Alex Bowman told his crew he was feeling unwell during Sunday’s NASCAR Cup Series playoff race with a spot in the next playoff round in jeopardy.
For most spectators, it was not only understandable for Bowman to have anxiety, but also admirable he was open to sharing it.
One prominent NASCAR media member, though, decided Bowman’s mental health should be joked about. He created an #AnxietyAlex hashtag on Twitter. Each of the three times he used the nickname, the backlash from the racing community grew stronger.
Jim Utter, an editor for Motorsports.com, blocked a wave of critics to his remarks from accessing his account but has left up the tweets for several hours after posting. Utter has more than 60,000 followers on Twitter.
Bowman, by the way, advanced to the Round of 8 with a strong finish to the Bank of America ROVAL 400. But even if he’d faltered down the stretch, the jokes about his mental health would have been in poor taste.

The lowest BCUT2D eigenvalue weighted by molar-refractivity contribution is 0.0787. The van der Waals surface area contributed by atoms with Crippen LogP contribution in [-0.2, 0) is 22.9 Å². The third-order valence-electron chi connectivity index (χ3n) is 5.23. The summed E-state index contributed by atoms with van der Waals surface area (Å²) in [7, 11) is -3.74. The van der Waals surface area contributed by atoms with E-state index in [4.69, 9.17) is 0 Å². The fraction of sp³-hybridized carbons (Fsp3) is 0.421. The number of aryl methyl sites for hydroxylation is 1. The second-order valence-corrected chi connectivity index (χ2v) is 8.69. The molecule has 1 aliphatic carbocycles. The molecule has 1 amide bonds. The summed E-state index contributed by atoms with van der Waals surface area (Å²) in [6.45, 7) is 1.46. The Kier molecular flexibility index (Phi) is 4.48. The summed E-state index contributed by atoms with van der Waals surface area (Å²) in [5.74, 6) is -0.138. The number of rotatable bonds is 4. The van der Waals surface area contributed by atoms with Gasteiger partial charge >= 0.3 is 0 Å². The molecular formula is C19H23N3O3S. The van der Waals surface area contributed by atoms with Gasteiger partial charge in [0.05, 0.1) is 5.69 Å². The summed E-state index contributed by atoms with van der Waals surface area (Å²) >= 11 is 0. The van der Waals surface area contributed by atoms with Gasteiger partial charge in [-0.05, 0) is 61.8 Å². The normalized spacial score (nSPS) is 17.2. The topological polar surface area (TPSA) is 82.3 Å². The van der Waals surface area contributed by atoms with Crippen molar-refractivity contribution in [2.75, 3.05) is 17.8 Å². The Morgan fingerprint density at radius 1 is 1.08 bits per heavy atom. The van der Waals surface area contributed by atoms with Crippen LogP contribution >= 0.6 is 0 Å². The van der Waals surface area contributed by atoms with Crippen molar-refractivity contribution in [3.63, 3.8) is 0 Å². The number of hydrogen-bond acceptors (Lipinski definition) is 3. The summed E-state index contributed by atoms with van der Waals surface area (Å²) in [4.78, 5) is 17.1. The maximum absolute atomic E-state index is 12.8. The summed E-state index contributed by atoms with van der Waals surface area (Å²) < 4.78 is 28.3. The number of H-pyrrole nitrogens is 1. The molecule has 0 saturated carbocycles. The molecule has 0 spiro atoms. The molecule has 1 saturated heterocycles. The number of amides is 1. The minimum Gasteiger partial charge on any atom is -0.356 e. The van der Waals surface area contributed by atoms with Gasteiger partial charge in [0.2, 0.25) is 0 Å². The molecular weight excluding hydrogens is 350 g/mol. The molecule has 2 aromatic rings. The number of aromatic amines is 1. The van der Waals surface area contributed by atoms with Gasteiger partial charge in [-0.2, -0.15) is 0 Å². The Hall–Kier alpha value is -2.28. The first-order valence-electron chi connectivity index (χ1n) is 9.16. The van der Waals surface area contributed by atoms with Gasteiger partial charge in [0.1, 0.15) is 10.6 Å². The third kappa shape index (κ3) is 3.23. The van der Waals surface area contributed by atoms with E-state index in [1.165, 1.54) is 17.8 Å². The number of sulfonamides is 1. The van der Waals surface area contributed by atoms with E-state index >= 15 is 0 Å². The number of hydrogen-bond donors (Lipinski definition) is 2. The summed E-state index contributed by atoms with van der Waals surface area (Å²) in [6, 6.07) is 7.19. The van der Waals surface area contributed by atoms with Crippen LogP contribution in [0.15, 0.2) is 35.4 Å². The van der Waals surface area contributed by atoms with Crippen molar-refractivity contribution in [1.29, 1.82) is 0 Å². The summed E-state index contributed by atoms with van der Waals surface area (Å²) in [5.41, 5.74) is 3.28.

It was reassuring to witness the almost universal negative response to the #AnxietyAlex hashtag. Fans dealing with mental health struggles chimed in to explain why it was harmful, and NASCAR media members and even drivers added their views. A sport more accepting of mental health concerns is, of course, one better for its athletes.
Bowman said after the race that his anxiety had calmed.
“With the race team that (Rick Hendrick) has given me and put me with, all the resources we have, I feel like it was pretty necessary to make the Round of 8,” Bowman told reporters of his experience in the car on Sunday. “It means a lot to me and I put a lot of pressure on myself to make that happen.”
Here are some of the ways people responded to Utter:
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